Best of all, this is the time when the grape growers bring their harvest to the market. Muscat grapes are dark, sweet, filled with sticky juice. Pressed and made into a sweet aperitif, muscat is the traditional tipple for madames while messieurs sip pastis. On their own, the grapes go beautifully with a little round of pungent white goat cheese, and the new season's walnuts.
There's always a queue at this producer's stall.
   You have to warm your outside too. All the flimsy cotton frocks, and tiny tops of summer have been marked down to five euros. Replacing them are long sleeves and warmer colours.

 Charentaises are the kind of cosy slipper worn by grandads in storybooks. It's easy enough to get romantic about tiled floors in the summer but the reality is that they're cold on the feet.
    Can you imagine how comforting it would be to slip your bare tootsies into these when you get out of bed on a chilly morning?

Thursday, September 27, 2012

Flashback Thursdays: Tracking Family History--with a Will

   Because mine is a fairly unusual surname and because my ancestors didn't move around much (or at least not until the railway system was up and running) I know quite a bit about my father's side of the family. For instance, I know that, in 1525, in the reign of Henry V111, my multi-times great grandfather was born.
   I've been doing more and more research and, by pure fluke, found out that he made a will and that it rests in the archives of the Records Office in Bury St. Edmunds.
  Long story short but they brought it up from the depths of the building and delivered it directly into my hands. No plastic gloves, no anything, so I was, in effect, touching a document written by my direct ancestor when Elizabeth 1 was on the throne. Except that he couldn't write. That would have been done by a scribe. Instead what John Merrills left (the spelling changed over the years) was his mark and seal. The curator at the local museum says that that little rectangle was probably the mark of a weaver, which is what my ancestor was.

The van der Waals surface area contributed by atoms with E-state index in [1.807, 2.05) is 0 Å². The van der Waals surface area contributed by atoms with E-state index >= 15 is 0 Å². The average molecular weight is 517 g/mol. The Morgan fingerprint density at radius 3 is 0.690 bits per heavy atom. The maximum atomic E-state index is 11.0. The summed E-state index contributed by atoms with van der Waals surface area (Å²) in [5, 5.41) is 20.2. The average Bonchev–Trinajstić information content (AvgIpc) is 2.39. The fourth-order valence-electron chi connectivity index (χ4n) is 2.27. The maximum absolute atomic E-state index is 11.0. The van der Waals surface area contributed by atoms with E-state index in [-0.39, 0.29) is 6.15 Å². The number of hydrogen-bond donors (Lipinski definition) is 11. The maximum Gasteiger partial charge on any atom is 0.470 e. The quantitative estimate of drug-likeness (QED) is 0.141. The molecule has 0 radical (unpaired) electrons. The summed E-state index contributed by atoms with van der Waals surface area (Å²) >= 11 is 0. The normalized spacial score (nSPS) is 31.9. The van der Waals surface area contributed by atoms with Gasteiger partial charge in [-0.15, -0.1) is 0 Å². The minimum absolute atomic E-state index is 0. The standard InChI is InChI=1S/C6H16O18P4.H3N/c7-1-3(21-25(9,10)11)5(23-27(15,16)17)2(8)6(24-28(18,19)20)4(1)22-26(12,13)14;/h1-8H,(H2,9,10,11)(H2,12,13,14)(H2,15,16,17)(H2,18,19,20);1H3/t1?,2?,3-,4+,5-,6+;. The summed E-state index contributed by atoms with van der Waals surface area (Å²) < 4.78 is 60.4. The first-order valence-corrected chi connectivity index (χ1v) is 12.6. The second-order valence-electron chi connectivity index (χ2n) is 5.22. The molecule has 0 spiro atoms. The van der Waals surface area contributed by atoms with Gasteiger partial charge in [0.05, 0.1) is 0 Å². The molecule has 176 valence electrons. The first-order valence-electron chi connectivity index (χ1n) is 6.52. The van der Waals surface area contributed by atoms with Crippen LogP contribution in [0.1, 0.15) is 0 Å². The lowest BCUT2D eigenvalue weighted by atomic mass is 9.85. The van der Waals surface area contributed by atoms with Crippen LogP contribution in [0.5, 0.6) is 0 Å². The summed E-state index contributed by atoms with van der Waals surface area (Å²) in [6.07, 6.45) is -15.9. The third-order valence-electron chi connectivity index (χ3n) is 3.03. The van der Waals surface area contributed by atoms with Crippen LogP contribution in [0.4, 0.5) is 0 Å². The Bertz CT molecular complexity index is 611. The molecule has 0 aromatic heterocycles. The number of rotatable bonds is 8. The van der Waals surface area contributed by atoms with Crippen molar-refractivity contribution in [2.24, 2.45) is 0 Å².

I'm still trying to decipher it...

Wednesday, September 26, 2012

Thinking about making absinthe.

    At Mirepoix market, you can buy all kinds of plants. Winter salads, leeks, chard at this time of year but also rarer varieties. Under the old iron canopy in the market is where you find some of the smaller, more interesting producers. One guy there sells all kinds of hot and very hot peppers. At one side of his stall is a small selection of plants.
     My regular gardening books are strangely lacking in how to grow absinthe but a web-trawl revealed that it's commonly known as wormwood, is extremely bitter and is, indeed, the key ingredient in the drink that put the fin in fin de siècle.
     Artists, poets and writers all indulged in this seductive green drink, probably because it was said to make you more creative.